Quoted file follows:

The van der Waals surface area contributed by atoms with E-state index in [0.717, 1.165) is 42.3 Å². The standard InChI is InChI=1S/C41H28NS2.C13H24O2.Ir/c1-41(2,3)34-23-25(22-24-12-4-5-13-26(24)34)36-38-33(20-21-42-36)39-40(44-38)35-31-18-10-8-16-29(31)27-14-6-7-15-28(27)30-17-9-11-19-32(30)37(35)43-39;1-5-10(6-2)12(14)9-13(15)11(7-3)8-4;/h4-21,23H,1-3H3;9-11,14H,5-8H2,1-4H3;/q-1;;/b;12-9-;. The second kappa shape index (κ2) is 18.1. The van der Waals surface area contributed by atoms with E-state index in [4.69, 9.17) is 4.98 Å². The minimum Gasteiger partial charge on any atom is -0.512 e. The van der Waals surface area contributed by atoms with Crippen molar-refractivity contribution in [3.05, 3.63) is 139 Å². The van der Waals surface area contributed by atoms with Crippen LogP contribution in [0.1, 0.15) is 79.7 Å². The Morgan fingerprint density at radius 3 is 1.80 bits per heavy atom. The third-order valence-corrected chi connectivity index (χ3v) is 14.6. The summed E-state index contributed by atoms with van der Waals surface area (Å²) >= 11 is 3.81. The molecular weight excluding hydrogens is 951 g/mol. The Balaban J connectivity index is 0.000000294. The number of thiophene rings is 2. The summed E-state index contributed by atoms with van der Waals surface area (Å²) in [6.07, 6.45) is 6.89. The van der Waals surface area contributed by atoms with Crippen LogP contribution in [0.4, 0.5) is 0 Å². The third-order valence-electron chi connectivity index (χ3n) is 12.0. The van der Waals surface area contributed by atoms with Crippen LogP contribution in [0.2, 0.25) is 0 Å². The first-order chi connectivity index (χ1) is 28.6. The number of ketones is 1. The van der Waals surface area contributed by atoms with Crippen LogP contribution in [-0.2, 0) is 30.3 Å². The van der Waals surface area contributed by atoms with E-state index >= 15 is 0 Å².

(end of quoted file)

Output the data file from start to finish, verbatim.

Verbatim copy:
The van der Waals surface area contributed by atoms with E-state index in [0.717, 1.165) is 42.3 Å². The standard InChI is InChI=1S/C41H28NS2.C13H24O2.Ir/c1-41(2,3)34-23-25(22-24-12-4-5-13-26(24)34)36-38-33(20-21-42-36)39-40(44-38)35-31-18-10-8-16-29(31)27-14-6-7-15-28(27)30-17-9-11-19-32(30)37(35)43-39;1-5-10(6-2)12(14)9-13(15)11(7-3)8-4;/h4-21,23H,1-3H3;9-11,14H,5-8H2,1-4H3;/q-1;;/b;12-9-;. The second kappa shape index (κ2) is 18.1. The van der Waals surface area contributed by atoms with E-state index in [4.69, 9.17) is 4.98 Å². The minimum Gasteiger partial charge on any atom is -0.512 e. The van der Waals surface area contributed by atoms with Crippen molar-refractivity contribution in [3.05, 3.63) is 139 Å². The van der Waals surface area contributed by atoms with Crippen LogP contribution in [0.1, 0.15) is 79.7 Å². The Morgan fingerprint density at radius 3 is 1.80 bits per heavy atom. The third-order valence-corrected chi connectivity index (χ3v) is 14.6. The summed E-state index contributed by atoms with van der Waals surface area (Å²) >= 11 is 3.81. The molecular weight excluding hydrogens is 951 g/mol. The Balaban J connectivity index is 0.000000294. The number of thiophene rings is 2. The summed E-state index contributed by atoms with van der Waals surface area (Å²) in [6.07, 6.45) is 6.89. The van der Waals surface area contributed by atoms with Crippen LogP contribution in [0.4, 0.5) is 0 Å². The third-order valence-electron chi connectivity index (χ3n) is 12.0. The van der Waals surface area contributed by atoms with Crippen LogP contribution in [0.2, 0.25) is 0 Å². The first-order chi connectivity index (χ1) is 28.6. The number of ketones is 1. The van der Waals surface area contributed by atoms with Crippen LogP contribution in [-0.2, 0) is 30.3 Å². The van der Waals surface area contributed by atoms with E-state index >= 15 is 0 Å².